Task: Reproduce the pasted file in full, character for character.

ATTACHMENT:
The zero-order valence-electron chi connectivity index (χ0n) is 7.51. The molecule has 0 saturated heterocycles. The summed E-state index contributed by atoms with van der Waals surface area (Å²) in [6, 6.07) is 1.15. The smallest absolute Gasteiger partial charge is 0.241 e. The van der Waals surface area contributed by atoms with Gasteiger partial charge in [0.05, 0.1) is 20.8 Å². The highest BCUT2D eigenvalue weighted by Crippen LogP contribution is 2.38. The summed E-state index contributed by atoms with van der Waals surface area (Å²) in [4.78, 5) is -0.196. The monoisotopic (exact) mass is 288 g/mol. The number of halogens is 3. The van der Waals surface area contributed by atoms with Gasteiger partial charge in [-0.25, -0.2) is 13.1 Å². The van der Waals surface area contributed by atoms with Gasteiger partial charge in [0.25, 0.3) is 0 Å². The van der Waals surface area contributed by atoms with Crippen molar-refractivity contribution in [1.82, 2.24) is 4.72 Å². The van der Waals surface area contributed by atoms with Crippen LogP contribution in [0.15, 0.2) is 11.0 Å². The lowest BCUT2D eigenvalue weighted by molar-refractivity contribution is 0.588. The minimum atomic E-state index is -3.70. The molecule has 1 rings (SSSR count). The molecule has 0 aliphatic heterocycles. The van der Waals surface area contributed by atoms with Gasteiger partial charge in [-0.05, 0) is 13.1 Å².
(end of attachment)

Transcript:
The zero-order valence-electron chi connectivity index (χ0n) is 7.51. The molecule has 0 saturated heterocycles. The summed E-state index contributed by atoms with van der Waals surface area (Å²) in [6, 6.07) is 1.15. The smallest absolute Gasteiger partial charge is 0.241 e. The van der Waals surface area contributed by atoms with Gasteiger partial charge in [0.05, 0.1) is 20.8 Å². The highest BCUT2D eigenvalue weighted by Crippen LogP contribution is 2.38. The summed E-state index contributed by atoms with van der Waals surface area (Å²) in [4.78, 5) is -0.196. The monoisotopic (exact) mass is 288 g/mol. The number of halogens is 3. The van der Waals surface area contributed by atoms with Gasteiger partial charge in [-0.25, -0.2) is 13.1 Å². The van der Waals surface area contributed by atoms with Gasteiger partial charge in [0.25, 0.3) is 0 Å². The van der Waals surface area contributed by atoms with Crippen molar-refractivity contribution in [1.82, 2.24) is 4.72 Å². The van der Waals surface area contributed by atoms with Crippen LogP contribution in [0.15, 0.2) is 11.0 Å². The lowest BCUT2D eigenvalue weighted by molar-refractivity contribution is 0.588. The minimum atomic E-state index is -3.70. The molecule has 1 rings (SSSR count). The molecule has 0 aliphatic heterocycles. The van der Waals surface area contributed by atoms with Gasteiger partial charge in [-0.05, 0) is 13.1 Å².